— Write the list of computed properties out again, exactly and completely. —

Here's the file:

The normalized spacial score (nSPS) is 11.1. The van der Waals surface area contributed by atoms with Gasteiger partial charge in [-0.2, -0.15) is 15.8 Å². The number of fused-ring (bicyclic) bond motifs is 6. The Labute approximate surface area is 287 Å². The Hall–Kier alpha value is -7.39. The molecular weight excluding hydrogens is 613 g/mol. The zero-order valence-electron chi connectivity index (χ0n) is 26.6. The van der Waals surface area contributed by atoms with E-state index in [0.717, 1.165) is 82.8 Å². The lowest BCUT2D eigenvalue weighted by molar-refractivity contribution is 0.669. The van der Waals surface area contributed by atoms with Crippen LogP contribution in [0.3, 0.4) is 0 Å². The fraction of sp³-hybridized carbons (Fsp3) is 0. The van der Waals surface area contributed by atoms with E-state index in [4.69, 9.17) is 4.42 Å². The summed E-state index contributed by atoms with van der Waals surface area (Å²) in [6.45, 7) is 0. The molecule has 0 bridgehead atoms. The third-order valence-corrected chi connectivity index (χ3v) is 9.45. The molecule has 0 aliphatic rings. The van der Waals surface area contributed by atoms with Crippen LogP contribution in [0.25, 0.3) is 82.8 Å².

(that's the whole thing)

The normalized spacial score (nSPS) is 11.1. The van der Waals surface area contributed by atoms with Gasteiger partial charge in [-0.2, -0.15) is 15.8 Å². The number of fused-ring (bicyclic) bond motifs is 6. The Labute approximate surface area is 287 Å². The Hall–Kier alpha value is -7.39. The molecular weight excluding hydrogens is 613 g/mol. The zero-order valence-electron chi connectivity index (χ0n) is 26.6. The van der Waals surface area contributed by atoms with E-state index in [0.717, 1.165) is 82.8 Å². The lowest BCUT2D eigenvalue weighted by molar-refractivity contribution is 0.669. The van der Waals surface area contributed by atoms with Crippen LogP contribution in [0.3, 0.4) is 0 Å². The fraction of sp³-hybridized carbons (Fsp3) is 0. The van der Waals surface area contributed by atoms with E-state index in [4.69, 9.17) is 4.42 Å². The summed E-state index contributed by atoms with van der Waals surface area (Å²) in [6.45, 7) is 0. The molecule has 0 bridgehead atoms. The third-order valence-corrected chi connectivity index (χ3v) is 9.45. The molecule has 0 aliphatic rings. The van der Waals surface area contributed by atoms with Crippen LogP contribution in [0.25, 0.3) is 82.8 Å².